"The Students’ Union has been working with the University to improve how they are dealing with issues of discrimination, and we will continue pushing them do more in this area. We have been pleased with the University’s expansion of its Report & Support service to include issues of discrimination, and we will continue pushing for further development of that service.
"The SU Advice Centre is available to help students through the Report & Support process and, as a Third-Party Reporting Centre, they can also make students aware of other options they might have available.
"We will continue to raise the profile of Report & Support so more of our students know what it is and how to access it, and we will actively promote the Active Bystander Intervention courses – empowering students to intervene and call out unacceptable behaviour whenever and wherever they encounter it.
"It is now compulsory for at least two execs from every SU club or society to complete the Active Bystander course, and we are pushing for this to be made mandatory for all new students starting at Warwick.
"The recently formed Student Advisory Group on sexual violence has been instrumental in raising the concerns of student groups with the University, and agreeing on actions to improve levels of reporting. We are keen for this format to be replicated for all forms of discrimination, and we are working with the University to make that happen.
"As part of the Students’ Union’s Equality, Diversity and Inclusion (EDI) Review, we are rolling out anti-discrimination training to all staff, and working with the University to ensure that training for staff on disciplinary panels is of the highest possible standard.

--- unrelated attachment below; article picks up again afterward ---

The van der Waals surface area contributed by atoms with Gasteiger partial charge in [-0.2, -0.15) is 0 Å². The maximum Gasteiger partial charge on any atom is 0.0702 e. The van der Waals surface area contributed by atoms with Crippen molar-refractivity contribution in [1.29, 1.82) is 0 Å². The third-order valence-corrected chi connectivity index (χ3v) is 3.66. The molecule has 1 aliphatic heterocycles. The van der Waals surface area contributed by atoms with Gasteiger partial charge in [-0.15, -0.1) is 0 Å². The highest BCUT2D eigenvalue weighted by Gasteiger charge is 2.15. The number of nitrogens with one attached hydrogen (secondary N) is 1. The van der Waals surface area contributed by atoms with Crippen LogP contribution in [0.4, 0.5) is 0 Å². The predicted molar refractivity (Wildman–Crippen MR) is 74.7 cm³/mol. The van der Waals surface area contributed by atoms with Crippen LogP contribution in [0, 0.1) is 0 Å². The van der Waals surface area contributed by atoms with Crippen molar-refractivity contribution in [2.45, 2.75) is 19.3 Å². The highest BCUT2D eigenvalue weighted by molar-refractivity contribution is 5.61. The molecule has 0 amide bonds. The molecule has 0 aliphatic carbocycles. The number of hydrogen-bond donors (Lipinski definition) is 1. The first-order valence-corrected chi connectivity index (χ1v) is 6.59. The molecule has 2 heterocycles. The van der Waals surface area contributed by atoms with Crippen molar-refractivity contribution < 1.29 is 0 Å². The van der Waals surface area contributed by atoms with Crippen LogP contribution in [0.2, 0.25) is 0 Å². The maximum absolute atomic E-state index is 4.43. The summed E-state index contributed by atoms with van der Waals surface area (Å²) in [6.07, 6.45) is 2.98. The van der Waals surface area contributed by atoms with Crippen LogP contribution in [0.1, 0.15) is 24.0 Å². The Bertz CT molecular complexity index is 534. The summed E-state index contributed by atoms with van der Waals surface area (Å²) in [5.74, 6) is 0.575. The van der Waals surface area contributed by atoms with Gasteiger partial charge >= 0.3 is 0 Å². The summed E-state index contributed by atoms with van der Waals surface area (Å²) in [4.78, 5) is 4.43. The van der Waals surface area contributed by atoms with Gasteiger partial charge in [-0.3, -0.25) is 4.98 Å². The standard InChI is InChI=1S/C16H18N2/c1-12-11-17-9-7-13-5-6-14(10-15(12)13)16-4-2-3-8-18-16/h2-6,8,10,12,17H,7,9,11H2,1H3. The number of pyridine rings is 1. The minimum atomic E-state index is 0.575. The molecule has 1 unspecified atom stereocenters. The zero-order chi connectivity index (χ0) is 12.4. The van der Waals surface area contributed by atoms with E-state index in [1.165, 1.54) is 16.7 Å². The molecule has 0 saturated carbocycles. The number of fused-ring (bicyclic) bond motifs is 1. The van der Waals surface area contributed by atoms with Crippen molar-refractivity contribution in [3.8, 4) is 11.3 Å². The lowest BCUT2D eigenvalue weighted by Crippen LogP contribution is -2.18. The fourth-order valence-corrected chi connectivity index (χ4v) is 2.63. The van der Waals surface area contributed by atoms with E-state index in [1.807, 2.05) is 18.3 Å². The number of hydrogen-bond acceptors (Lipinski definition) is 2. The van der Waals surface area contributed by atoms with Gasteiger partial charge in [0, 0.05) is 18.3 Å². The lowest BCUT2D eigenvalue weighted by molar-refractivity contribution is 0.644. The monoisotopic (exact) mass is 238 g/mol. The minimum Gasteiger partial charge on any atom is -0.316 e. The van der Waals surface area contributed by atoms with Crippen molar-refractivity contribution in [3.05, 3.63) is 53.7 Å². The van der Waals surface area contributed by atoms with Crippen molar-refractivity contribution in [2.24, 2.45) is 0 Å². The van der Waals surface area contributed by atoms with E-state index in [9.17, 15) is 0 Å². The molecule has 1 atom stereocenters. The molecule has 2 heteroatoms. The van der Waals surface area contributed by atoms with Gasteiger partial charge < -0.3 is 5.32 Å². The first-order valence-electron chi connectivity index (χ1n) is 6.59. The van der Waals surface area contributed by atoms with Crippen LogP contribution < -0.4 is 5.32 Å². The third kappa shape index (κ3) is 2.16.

"After the end of this academic year, for the first time, the University will publish an anonymised report of all the sanctions brought against students via disciplinary panels. Hopefully, this should provide clarity around what measures they are taking in response to incidences of discrimination.
"Beyond the University, we are working with bars and clubs in Leamington to encourage them to send their security staff on Good Night Out training. Hopefully, this should lead to the SU next year being able to publish a list of those venues that have complied, so students can make informed choices about where to go. We are also liaising with the local council (as well as the University) to improve outdoor lighting so that our students feel safer when they are out.
"Although we have made significant progress on educating ourselves and others around issues of discrimination, and improving the support available to those who have suffered it, we recognise that there is still much work to be done. We will continue to strive for the respectful, safe and inclusive community that we want to see at Warwick."
The University of Warwick commented: "Everyone in our community has the right to be treated with dignity and respect and we are greatly concerned to learn of any instance of members of our community not being treated in accordance with our values.
"We value each other’s individuality and we will not tolerate discrimination of any kind, and we are committed to removing all structural or systemic barriers to equality.
“We ask anyone who has been subject to bullying and harassment, discrimination of any kind, sexual misconduct or a hate crime to inform us by using Report and Support so that our team can support individuals whether or not they choose to make a formal complaint.
"It doesn’t matter if the incident(s) took place on or off campus, or if the incident(s) happened in the past - within 48 hours of contacting Report and Support, a trained Student Liaison Officer will get in touch to talk through the options available and be a dedicated point of contact.”